This past summer, Jowi Taylor (BA 1990 Woodsworth) and George Rizsanyi completed the Six String Nation guitar, comprising 64 symbols of Canadian culture – including wood from the third Maid of the Mist tour boat in Niagara Falls; the childhood skis of Olympic gold-medallist Nancy Greene; and a snippet of walrus tusk.
The guitar is at the centre of the Six String Nation project, which is a movement to connect people from all regions of Canada through music and shared stories. Performers throughout the country play the guitar, and people in the audience touch it, ask questions about it, and relate their own stories and community histories in response to it. The idea blossomed from a chance meeting between Taylor and Canadian guitar-maker Rizsanyi, who was participating in a fair at the Harbourfront Centre in Toronto. Rizsanyi told Taylor how Canadian woods were undervalued in Canada, but prized in places such as Spain, and make extraordinary guitars. It was the eve of the 1995 Quebec Referendum, and Taylor saw that a guitar made from bits and pieces of Canada could help draw the nation together – and broaden the definition of Canadian identity in all its diversity.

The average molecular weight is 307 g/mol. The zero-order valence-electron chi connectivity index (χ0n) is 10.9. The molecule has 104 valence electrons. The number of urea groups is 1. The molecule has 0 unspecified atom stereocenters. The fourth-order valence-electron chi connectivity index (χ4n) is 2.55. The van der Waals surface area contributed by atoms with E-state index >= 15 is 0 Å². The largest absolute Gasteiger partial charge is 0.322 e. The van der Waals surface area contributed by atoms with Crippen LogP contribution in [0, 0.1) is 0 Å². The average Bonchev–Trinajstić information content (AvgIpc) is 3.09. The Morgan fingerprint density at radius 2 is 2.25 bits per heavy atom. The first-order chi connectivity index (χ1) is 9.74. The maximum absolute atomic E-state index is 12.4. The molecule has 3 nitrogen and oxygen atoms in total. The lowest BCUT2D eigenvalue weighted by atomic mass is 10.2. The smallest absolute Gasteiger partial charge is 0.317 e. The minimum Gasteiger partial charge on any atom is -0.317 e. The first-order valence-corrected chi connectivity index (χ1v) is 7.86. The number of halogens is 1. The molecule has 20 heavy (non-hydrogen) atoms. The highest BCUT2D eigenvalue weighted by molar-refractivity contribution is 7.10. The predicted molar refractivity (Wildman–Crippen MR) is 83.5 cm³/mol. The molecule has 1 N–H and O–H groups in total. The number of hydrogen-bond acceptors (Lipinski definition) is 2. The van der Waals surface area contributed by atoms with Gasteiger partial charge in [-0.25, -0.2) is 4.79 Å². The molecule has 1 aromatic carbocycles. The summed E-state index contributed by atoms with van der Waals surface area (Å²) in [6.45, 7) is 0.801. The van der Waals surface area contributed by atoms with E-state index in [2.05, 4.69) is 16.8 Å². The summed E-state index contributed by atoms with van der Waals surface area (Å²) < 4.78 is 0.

Taylor, the host of the CBC Radio program Global-Village, has a history of meshing obscure elements to form one cohesive whole. “I treated the university as a universe,” he says. “My major was linguistics, but I enrolled in courses in physics, Japanese storytelling, mineralogy, playwriting. I also took computer science, but I only got 13 per cent in it.”
At this year’s Canada Day celebrations in Ottawa, singer/songwriter Stephen Fearing played Taylor’s guitar in its inaugural performance. Now it’s being passed from musician to musician – including Bruce Cockburn, Ron Sexsmith, Ariane Moffatt and an ever-growing list of Canadian talent. After performances, audiences linger behind for a close-up look at the unique guitar. They often want to touch the piece from Pierre Trudeau’s canoe paddle, and are intrigued by the gold polka-dot from Rocket Richard’s Stanley Cup ring, says Taylor. And they always want to know more about the wood on the face of the guitar, which is from the felled Golden Spruce in British Columbia – the 300-year-old tree revered by the Haida.